More relaxed, he replaced the receiver and after a brisk walk to a new office we started again, this time successfully. Contrary to Levene's legendary 'difficult' behaviour, he opened up on almost everything, though he spoke evasively about PIL's ongoing 'internal changes'. As intimated earlier, letters from abroad indicated that PIL were not as united as they had once been – for instance, the Lydon solo interviews and now Levene's request to speak alone.

"I'm glad you brought that up," says Levene, finally calming down. "It wasn't like that. A few weeks before we did the US tour, John and me went over to do some promotion and did some 20 to 25 interviews together. [2] And I spoke at length for hours, but when the press came out it was all John Lydon, right? And that hurt my feelings. I don't care about the star aspect, it just bugged me – I told them loads of things and they never wrote them down. It was like John knows everything. He doesn't like it either. There's nothing wrong between me and John – we're really together. The reason I asked to do this interview alone was because I'd never done one alone, and I just thought I'd like to, you know, talk about music, talk about me a bit more. The thing is with what PIL are doing now, apart from Dave and Jeannette's thing, what John wants to do and what I want to do are similar, so talking about me is like talking about me and John. I just wanted to put the points over because John won't talk at length. He just gets into 'You either like it or you don't buy it!' whereas I'd be more into answering questions at length."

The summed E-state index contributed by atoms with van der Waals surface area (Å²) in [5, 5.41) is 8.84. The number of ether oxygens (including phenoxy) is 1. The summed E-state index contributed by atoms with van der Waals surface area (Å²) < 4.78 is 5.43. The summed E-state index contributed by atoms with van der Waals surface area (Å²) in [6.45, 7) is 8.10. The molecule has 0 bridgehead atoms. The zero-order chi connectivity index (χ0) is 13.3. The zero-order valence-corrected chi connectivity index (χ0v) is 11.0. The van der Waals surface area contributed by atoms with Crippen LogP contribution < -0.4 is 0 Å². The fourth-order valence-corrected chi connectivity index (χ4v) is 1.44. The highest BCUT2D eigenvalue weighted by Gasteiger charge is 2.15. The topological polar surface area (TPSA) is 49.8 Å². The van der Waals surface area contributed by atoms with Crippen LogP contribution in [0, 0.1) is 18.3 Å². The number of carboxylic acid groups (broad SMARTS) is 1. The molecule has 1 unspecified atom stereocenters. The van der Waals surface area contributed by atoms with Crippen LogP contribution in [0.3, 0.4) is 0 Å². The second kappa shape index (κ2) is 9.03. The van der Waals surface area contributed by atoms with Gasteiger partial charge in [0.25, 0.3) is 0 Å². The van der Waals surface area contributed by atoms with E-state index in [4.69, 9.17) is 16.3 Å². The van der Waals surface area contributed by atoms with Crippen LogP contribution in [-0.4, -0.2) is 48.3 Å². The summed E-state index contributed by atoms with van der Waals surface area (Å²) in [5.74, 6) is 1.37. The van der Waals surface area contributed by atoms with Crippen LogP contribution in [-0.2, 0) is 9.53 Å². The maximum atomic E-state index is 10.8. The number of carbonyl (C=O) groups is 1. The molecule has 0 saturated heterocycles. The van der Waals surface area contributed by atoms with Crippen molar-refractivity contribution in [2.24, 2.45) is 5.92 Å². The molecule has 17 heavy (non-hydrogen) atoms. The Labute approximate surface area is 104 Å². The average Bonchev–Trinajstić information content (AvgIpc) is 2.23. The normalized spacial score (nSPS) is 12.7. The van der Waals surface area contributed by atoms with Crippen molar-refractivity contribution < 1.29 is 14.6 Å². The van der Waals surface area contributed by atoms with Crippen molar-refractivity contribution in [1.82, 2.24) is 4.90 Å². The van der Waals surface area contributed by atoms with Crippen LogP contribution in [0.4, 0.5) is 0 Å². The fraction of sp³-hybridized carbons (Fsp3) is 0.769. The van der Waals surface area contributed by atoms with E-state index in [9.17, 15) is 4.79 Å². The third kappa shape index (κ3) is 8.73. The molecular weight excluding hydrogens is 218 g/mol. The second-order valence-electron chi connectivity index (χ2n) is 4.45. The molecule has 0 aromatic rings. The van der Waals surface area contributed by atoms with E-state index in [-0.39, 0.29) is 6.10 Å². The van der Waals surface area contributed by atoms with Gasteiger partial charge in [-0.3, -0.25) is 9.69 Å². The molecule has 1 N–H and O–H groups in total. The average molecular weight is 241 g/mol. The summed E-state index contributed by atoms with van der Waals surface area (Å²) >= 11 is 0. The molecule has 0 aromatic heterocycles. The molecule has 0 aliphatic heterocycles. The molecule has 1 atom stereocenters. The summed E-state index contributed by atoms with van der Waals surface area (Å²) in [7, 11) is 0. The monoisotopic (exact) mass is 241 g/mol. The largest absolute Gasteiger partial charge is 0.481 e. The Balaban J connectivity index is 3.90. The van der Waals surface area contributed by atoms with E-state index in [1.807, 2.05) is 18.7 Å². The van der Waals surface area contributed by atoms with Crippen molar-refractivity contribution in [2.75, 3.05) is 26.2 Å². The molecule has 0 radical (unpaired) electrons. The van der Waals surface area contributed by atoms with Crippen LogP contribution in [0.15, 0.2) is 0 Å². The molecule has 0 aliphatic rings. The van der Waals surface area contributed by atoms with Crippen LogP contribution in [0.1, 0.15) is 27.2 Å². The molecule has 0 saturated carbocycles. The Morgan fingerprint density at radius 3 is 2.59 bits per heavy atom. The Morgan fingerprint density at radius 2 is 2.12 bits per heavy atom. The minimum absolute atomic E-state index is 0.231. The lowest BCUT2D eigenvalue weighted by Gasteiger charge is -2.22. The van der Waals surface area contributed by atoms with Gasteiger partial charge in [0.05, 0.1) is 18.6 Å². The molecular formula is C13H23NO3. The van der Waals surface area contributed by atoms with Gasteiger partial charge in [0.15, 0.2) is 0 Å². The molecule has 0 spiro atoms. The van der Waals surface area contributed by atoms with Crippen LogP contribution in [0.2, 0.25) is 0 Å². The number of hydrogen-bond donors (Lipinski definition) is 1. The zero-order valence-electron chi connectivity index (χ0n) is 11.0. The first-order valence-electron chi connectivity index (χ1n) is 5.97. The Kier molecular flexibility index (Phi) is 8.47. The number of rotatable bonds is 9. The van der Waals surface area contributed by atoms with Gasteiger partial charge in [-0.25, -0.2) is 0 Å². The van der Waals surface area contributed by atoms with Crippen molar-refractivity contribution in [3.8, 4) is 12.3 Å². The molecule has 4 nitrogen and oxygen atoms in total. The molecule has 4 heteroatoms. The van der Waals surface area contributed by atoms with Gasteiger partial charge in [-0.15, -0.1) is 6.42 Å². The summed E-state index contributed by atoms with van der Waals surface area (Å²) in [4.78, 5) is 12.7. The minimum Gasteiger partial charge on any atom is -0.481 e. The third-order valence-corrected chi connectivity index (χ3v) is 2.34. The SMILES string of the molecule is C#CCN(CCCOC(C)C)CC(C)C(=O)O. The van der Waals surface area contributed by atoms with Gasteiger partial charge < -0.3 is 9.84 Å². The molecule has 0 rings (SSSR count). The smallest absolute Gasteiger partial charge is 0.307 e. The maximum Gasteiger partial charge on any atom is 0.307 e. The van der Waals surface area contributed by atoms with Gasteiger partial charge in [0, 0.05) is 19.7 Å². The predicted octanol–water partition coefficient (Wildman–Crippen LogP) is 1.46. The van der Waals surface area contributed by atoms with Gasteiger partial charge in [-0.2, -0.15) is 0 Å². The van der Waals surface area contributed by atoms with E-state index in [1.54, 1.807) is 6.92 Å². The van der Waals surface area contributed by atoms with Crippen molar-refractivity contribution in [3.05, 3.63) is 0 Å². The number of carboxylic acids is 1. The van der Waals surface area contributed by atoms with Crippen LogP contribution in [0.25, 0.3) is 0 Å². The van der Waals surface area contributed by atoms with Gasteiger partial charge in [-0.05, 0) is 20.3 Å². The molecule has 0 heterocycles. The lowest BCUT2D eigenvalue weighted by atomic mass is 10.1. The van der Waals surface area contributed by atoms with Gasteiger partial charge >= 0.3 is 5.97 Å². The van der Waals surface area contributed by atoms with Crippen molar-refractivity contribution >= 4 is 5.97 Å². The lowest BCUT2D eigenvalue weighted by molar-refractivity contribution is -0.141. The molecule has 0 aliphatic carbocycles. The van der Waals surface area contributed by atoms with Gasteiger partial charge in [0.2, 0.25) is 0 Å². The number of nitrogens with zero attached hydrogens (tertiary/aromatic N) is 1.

Evidently Wobble, by lack of reference to him and through biting criticisms, isn't in favour with Levene at of moment. His position is rendered cloudier by Lydon and Levene's imminent departure to the States without him to work on a movie soundtrack for Michael 'Woodstock' Wadleigh, [3] while Wobble apparently will stay in Europe pursuing solo projects. [4] The release of his album 'The Legend Lives On – Jah Wobble In Betrayal' also incurred the guitarist's wrath, principally for its alleged use of rhythms that had been discarded by PIL and that Levene wanted to stay that way. [5] In his view PIL means total commitment, and anything released would appear under the corporate heading with the full knowledge of the others.

"We can all do solo work, yeah, but it comes under PIL, not Jah Wobble. We always knew that Wobble was making the record, but we didn't know anything about it, so I don't see that it connects with PIL at all – whereas I see any the stuff I do as always connecting with PIL. The thing that Wobble did was a mercenary act. I didn't like him using backing tracks from PIL that I didn't want people to hear. I don't personally like his record at all, but Wobble thinks it's a masterpiece which, if the people don't pick up on it now, they will later – he even compared it to Van Gogh somehow!"

A current persona non grata he may be, but I felt that Wobble's album was a quietly understated, likeable affair with a few outstanding tracks, like the earlier single 'Dan MacArthur' – which even Levene concedes is good. It's difficult to imagine it's good nature causing so much offence. There must be something deeper at the root of Wobble and Levene being at loggerheads.

The guitarist points to Wobble's behaviour in America. Apparently he was getting sucked into the rock and roll routine of giving the kids an encore, because they'd paid their money. Yet at the same time, according to Levene, he would say he was fed up with playing 'Public Image' to "get the kids going".

"I said to him 'Were you doing that? That didn't occur to me ever!'" asserts Levene. "I never thought we'd do this to get them going, this to get them satisfied and this to get them off. Never. It was always a totally open situation. Apparently at the L.A. gigs I was walking around without my guitar on and I did not notice for six or seven minutes. I was just shouting and talking to the audience, yeah? At other times I did other odd things, like sometimes I'd fling food at them – it was always a totally open situation."